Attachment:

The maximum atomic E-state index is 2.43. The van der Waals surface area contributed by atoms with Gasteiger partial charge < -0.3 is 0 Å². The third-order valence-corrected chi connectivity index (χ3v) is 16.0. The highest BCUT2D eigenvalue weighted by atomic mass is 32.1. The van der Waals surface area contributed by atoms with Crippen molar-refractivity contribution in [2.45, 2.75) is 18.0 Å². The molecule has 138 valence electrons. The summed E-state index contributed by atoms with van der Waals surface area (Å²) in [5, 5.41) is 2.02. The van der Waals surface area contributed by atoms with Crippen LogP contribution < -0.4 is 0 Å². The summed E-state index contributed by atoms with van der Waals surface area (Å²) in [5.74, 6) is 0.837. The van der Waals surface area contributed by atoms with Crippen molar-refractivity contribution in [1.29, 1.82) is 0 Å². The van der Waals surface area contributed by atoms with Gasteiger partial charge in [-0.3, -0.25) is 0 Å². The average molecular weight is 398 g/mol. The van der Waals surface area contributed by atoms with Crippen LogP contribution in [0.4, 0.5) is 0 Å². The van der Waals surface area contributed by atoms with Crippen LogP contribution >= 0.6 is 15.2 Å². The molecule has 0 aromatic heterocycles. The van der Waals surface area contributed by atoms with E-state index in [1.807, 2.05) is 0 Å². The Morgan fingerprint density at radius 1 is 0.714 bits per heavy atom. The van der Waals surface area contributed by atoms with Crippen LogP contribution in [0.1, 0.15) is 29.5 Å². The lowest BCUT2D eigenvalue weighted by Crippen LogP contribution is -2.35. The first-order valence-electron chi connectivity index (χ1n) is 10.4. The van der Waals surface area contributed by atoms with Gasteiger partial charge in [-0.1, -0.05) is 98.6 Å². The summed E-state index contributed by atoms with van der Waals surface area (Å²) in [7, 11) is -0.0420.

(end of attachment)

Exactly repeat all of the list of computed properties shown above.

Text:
The maximum atomic E-state index is 2.43. The van der Waals surface area contributed by atoms with Gasteiger partial charge < -0.3 is 0 Å². The third-order valence-corrected chi connectivity index (χ3v) is 16.0. The highest BCUT2D eigenvalue weighted by atomic mass is 32.1. The van der Waals surface area contributed by atoms with Crippen molar-refractivity contribution in [2.45, 2.75) is 18.0 Å². The molecule has 138 valence electrons. The summed E-state index contributed by atoms with van der Waals surface area (Å²) in [5, 5.41) is 2.02. The van der Waals surface area contributed by atoms with Crippen LogP contribution < -0.4 is 0 Å². The summed E-state index contributed by atoms with van der Waals surface area (Å²) in [5.74, 6) is 0.837. The van der Waals surface area contributed by atoms with Crippen molar-refractivity contribution in [1.29, 1.82) is 0 Å². The van der Waals surface area contributed by atoms with Gasteiger partial charge in [-0.3, -0.25) is 0 Å². The average molecular weight is 398 g/mol. The van der Waals surface area contributed by atoms with Crippen LogP contribution in [0.4, 0.5) is 0 Å². The van der Waals surface area contributed by atoms with Crippen LogP contribution >= 0.6 is 15.2 Å². The molecule has 0 aromatic heterocycles. The van der Waals surface area contributed by atoms with E-state index in [1.807, 2.05) is 0 Å². The Morgan fingerprint density at radius 1 is 0.714 bits per heavy atom. The van der Waals surface area contributed by atoms with Crippen LogP contribution in [0.1, 0.15) is 29.5 Å². The lowest BCUT2D eigenvalue weighted by Crippen LogP contribution is -2.35. The first-order valence-electron chi connectivity index (χ1n) is 10.4. The van der Waals surface area contributed by atoms with Gasteiger partial charge in [-0.1, -0.05) is 98.6 Å². The summed E-state index contributed by atoms with van der Waals surface area (Å²) in [7, 11) is -0.0420.